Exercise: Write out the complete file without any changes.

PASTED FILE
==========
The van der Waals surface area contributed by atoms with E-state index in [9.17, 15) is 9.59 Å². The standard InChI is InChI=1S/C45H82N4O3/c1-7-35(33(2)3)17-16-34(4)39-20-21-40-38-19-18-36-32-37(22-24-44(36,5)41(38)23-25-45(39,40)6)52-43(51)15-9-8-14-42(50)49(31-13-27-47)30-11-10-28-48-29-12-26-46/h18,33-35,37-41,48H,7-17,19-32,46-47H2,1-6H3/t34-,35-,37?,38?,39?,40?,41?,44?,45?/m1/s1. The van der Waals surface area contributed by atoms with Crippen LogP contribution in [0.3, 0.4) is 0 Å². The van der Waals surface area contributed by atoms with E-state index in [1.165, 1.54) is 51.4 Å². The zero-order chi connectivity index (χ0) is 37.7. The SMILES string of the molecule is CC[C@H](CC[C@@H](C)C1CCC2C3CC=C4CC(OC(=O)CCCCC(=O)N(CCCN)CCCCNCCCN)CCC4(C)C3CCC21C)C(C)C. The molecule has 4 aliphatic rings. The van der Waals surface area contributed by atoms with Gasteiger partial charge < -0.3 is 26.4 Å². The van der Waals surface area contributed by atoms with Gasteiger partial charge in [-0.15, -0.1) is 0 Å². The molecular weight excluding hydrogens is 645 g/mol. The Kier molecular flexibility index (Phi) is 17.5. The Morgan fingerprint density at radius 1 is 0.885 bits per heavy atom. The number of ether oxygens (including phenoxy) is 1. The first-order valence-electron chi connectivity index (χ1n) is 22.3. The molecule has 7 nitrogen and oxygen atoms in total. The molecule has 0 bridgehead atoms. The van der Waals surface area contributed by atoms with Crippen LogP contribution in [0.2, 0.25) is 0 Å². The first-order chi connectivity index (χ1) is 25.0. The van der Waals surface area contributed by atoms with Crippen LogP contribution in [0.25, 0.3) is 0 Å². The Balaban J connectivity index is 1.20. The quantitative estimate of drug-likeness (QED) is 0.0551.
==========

The van der Waals surface area contributed by atoms with E-state index in [9.17, 15) is 9.59 Å². The standard InChI is InChI=1S/C45H82N4O3/c1-7-35(33(2)3)17-16-34(4)39-20-21-40-38-19-18-36-32-37(22-24-44(36,5)41(38)23-25-45(39,40)6)52-43(51)15-9-8-14-42(50)49(31-13-27-47)30-11-10-28-48-29-12-26-46/h18,33-35,37-41,48H,7-17,19-32,46-47H2,1-6H3/t34-,35-,37?,38?,39?,40?,41?,44?,45?/m1/s1. The van der Waals surface area contributed by atoms with Crippen LogP contribution in [0.3, 0.4) is 0 Å². The van der Waals surface area contributed by atoms with E-state index in [1.165, 1.54) is 51.4 Å². The zero-order chi connectivity index (χ0) is 37.7. The SMILES string of the molecule is CC[C@H](CC[C@@H](C)C1CCC2C3CC=C4CC(OC(=O)CCCCC(=O)N(CCCN)CCCCNCCCN)CCC4(C)C3CCC21C)C(C)C. The molecule has 4 aliphatic rings. The van der Waals surface area contributed by atoms with Gasteiger partial charge < -0.3 is 26.4 Å². The van der Waals surface area contributed by atoms with Gasteiger partial charge in [-0.15, -0.1) is 0 Å². The molecular weight excluding hydrogens is 645 g/mol. The Kier molecular flexibility index (Phi) is 17.5. The Morgan fingerprint density at radius 1 is 0.885 bits per heavy atom. The number of ether oxygens (including phenoxy) is 1. The first-order valence-electron chi connectivity index (χ1n) is 22.3. The molecule has 7 nitrogen and oxygen atoms in total. The molecule has 0 bridgehead atoms. The van der Waals surface area contributed by atoms with Crippen LogP contribution in [0.2, 0.25) is 0 Å². The first-order chi connectivity index (χ1) is 25.0. The van der Waals surface area contributed by atoms with Crippen LogP contribution in [0.25, 0.3) is 0 Å². The Balaban J connectivity index is 1.20. The quantitative estimate of drug-likeness (QED) is 0.0551.